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Discussion Starter · #16 ·
This is actually the kind of feedback I had hoped for.

Easy Stuff:
1. Removing the bio-balls
2. Remove the sponge
3. Increase water flow

What do you suggest for a skimmer? Is my current skimmer inadequate? The only thing I'm having a hard time swallowing is removing the sand bed. It's an aweful job..plus I really like the look. I know, I know there are sacrifices to be made, but I'll have to stew in this one for a while.

Please advise on the skimmer..
 

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This is actually the kind of feedback I had hoped for.

Easy Stuff:
1. Removing the bio-balls
2. Remove the sponge
3. Increase water flow

What do you suggest for a skimmer? Is my current skimmer inadequate? The only thing I'm having a hard time swallowing is removing the sand bed. It's an aweful job..plus I really like the look. I know, I know there are sacrifices to be made, but I'll have to stew in this one for a while.

Please advise on the skimmer..
I have no experience with that skimmer but from what I understand, HOT skimmers are generally not as good as one you stick in the sump.

regarding your bio-balls and sand, remove the balls slowly if they've been in the system for a while. Otherwise, you'll send your tank into a cycle. If you decide to remove that sand, I'd suggest the same thing: slow. If you like the looks, then keep it at 2" deep and just make a point to siphon it out every water change. Python makes a great siphon that lets you hit the sand without sucking it out. Only the lighter detritus and algea will be pulled out.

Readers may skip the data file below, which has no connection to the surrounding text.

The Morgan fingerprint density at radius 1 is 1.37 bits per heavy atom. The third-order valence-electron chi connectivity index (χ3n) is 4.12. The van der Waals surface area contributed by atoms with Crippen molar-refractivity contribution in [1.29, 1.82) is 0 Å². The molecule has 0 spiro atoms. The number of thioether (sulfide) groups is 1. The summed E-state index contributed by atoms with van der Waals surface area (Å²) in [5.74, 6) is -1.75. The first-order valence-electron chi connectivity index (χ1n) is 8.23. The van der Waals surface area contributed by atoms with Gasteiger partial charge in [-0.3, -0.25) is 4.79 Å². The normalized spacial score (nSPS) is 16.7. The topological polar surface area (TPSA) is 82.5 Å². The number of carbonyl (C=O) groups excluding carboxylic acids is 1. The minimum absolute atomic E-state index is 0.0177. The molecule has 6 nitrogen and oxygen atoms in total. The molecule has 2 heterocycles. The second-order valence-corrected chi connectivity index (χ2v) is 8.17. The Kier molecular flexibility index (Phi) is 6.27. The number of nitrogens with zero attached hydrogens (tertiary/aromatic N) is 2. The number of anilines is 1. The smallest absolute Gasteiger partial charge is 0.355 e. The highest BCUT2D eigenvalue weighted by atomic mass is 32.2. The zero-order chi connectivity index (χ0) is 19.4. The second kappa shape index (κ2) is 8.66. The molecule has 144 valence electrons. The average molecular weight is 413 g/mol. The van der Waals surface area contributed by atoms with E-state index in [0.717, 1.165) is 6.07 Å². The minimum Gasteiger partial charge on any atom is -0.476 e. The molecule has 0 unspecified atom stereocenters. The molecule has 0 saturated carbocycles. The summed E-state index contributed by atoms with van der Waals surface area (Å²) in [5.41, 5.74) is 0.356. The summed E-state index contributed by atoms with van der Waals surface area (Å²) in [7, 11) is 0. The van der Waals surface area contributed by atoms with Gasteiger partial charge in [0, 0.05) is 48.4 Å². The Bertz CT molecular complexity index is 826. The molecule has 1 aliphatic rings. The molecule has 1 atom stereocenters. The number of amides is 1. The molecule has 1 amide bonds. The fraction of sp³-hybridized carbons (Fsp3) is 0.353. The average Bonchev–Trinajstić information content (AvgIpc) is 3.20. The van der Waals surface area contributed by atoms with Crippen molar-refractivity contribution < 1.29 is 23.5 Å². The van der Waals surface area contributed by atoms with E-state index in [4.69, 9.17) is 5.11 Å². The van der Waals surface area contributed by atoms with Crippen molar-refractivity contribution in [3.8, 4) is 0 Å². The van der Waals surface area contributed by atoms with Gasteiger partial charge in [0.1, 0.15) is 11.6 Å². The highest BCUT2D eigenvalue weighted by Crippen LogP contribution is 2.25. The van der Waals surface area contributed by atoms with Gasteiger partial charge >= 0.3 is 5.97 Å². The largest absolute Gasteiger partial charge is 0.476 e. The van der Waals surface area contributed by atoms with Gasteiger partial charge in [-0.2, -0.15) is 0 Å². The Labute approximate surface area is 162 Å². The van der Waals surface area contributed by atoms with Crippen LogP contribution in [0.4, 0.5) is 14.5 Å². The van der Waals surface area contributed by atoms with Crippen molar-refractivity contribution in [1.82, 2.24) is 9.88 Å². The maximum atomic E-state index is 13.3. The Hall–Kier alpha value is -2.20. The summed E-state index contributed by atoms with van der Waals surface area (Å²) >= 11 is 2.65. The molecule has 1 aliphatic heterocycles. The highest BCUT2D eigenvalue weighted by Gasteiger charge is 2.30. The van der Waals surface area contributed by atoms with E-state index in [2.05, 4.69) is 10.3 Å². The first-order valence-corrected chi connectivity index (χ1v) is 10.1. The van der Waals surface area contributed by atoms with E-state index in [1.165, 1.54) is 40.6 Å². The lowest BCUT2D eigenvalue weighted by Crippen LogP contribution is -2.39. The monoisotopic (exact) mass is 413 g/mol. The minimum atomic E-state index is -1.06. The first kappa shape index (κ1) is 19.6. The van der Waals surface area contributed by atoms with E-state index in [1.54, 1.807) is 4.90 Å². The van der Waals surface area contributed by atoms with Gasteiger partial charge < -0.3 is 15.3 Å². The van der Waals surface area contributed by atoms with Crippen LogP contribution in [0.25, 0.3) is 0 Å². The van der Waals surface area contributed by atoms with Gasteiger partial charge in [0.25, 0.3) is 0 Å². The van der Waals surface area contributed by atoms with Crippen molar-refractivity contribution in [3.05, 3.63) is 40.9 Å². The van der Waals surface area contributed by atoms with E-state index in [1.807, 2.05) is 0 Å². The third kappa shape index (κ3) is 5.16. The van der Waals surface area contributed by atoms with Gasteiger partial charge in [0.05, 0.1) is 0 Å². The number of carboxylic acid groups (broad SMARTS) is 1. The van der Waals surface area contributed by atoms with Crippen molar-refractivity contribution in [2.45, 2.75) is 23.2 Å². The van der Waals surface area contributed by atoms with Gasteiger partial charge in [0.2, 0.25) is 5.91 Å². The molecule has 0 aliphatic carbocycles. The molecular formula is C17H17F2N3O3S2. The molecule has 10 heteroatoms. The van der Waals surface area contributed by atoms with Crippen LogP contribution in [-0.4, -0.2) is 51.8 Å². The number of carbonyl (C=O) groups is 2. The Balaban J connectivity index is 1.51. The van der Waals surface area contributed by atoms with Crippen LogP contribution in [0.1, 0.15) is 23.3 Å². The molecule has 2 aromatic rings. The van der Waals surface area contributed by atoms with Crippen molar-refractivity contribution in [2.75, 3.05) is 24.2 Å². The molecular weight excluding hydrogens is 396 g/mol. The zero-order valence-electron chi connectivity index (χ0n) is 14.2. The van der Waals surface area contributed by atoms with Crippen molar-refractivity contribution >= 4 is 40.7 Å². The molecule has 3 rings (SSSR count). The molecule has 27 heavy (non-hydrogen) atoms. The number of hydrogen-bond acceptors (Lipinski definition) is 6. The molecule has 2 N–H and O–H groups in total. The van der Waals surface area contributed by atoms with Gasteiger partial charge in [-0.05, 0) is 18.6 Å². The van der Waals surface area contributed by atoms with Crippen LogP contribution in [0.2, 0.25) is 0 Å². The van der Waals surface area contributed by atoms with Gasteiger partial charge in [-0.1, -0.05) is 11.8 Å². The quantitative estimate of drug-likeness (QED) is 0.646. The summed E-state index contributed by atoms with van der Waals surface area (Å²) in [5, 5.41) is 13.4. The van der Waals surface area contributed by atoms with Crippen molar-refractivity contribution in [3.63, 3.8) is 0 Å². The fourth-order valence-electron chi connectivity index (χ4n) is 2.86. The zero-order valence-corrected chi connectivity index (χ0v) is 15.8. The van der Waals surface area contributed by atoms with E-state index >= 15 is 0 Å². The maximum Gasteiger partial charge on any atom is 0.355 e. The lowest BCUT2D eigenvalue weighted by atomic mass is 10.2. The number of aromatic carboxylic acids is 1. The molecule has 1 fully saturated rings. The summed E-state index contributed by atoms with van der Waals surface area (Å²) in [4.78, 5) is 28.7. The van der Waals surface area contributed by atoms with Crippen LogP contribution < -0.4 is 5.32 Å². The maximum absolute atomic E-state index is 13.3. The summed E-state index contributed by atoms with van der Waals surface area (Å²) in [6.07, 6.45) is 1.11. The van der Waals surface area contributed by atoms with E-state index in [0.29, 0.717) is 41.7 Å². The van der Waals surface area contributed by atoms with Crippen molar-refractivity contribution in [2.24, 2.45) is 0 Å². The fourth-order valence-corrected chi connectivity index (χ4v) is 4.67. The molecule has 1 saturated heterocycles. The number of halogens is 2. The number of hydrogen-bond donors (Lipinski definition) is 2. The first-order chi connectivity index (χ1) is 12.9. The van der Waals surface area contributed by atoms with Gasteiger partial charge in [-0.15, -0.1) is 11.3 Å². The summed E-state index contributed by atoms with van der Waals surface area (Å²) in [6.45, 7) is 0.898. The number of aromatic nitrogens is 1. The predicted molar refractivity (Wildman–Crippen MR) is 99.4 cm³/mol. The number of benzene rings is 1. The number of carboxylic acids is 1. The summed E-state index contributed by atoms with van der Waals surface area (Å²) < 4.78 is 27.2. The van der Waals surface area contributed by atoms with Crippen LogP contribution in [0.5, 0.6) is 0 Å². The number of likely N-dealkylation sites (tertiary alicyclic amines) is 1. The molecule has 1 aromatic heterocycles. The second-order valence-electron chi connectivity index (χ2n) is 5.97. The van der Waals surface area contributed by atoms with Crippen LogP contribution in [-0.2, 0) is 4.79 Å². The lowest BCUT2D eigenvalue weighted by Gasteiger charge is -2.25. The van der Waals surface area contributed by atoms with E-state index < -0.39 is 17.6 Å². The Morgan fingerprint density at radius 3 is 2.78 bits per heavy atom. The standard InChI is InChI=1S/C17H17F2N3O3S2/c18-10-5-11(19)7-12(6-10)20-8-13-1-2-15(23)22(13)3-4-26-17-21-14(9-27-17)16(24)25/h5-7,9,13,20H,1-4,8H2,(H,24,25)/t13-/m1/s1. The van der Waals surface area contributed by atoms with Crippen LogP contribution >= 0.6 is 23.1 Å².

But, the key to EVERYTHING is patience..eventually things will work to your advantage ;)
 

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oh, regarding that sponge...I say keep it in the sump so it breeds and houses bacteria. Using it as a filter just creates a trap that will raise your nitrates eventually if left unattended. By using it as a bacterial nest, you can have a ready-to-go means of bio-filtration for a QT tank when you need it ;)
 

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oh, regarding that sponge...I say keep it in the sump so it breeds and houses bacteria. Using it as a filter just creates a trap that will raise your nitrates eventually if left unattended. By using it as a bacterial nest, you can have a ready-to-go means of bio-filtration for a QT tank when you need it ;)

it doesnt work this way unfortunately

you cant have it in your sump, keep it clean and house enough bacteria to make it worthwhile to just quickly move to your qt tank all at the same time.


if you want beneficial bacteria in your qt tank, then put the sponge in your qt tank, not your display. one of those POS HOB filters with the beneficial bacteria sponges are great for QT tanks that dont have sumps IMO.
 

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Discussion Starter · #20 ·
Darth,
I'm glad you mentioned the tank's recycling if I remove the bio-balls. I was wondering how that would go. I really don't want to go through cycling again and I especially don't want to risk the livestock, so how exactly would I go about removing the bio-balls and what replaces their bacterial function? As I understand things, they are the host to beneficial bacteria which is keeping the tank in balance. If I remove them, wouldn't I ruin the "established" nature of the filtration system?

My current skimmer is in the sump, so I still don't know if my skimmer is inadequate or not. how exactly would I know? If I need a new one, then so be it....I just don't want to throw money away needlessly. I'm already well over $3,000 (and counting) into this hobby.